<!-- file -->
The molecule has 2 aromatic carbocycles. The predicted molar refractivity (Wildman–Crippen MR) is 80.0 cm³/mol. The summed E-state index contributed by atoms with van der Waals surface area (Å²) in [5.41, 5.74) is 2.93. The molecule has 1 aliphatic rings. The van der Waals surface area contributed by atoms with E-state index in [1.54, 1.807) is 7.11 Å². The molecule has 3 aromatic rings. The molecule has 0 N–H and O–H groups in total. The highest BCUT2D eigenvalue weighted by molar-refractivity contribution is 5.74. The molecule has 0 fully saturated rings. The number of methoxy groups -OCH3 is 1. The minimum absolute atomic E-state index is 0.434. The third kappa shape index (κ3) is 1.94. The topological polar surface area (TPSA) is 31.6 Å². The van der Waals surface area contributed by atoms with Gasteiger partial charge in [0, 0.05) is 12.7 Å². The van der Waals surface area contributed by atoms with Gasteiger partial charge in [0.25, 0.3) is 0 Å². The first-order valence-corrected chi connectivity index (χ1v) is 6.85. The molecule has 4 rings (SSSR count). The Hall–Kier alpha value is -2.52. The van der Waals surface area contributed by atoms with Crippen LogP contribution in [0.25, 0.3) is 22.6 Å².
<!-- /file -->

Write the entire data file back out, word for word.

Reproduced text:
The molecule has 2 aromatic carbocycles. The predicted molar refractivity (Wildman–Crippen MR) is 80.0 cm³/mol. The summed E-state index contributed by atoms with van der Waals surface area (Å²) in [5.41, 5.74) is 2.93. The molecule has 1 aliphatic rings. The van der Waals surface area contributed by atoms with E-state index in [1.54, 1.807) is 7.11 Å². The molecule has 3 aromatic rings. The molecule has 0 N–H and O–H groups in total. The highest BCUT2D eigenvalue weighted by molar-refractivity contribution is 5.74. The molecule has 0 fully saturated rings. The number of methoxy groups -OCH3 is 1. The minimum absolute atomic E-state index is 0.434. The third kappa shape index (κ3) is 1.94. The topological polar surface area (TPSA) is 31.6 Å². The van der Waals surface area contributed by atoms with Gasteiger partial charge in [0, 0.05) is 12.7 Å². The van der Waals surface area contributed by atoms with Gasteiger partial charge in [0.25, 0.3) is 0 Å². The first-order valence-corrected chi connectivity index (χ1v) is 6.85. The molecule has 4 rings (SSSR count). The Hall–Kier alpha value is -2.52. The van der Waals surface area contributed by atoms with Crippen LogP contribution in [0.25, 0.3) is 22.6 Å².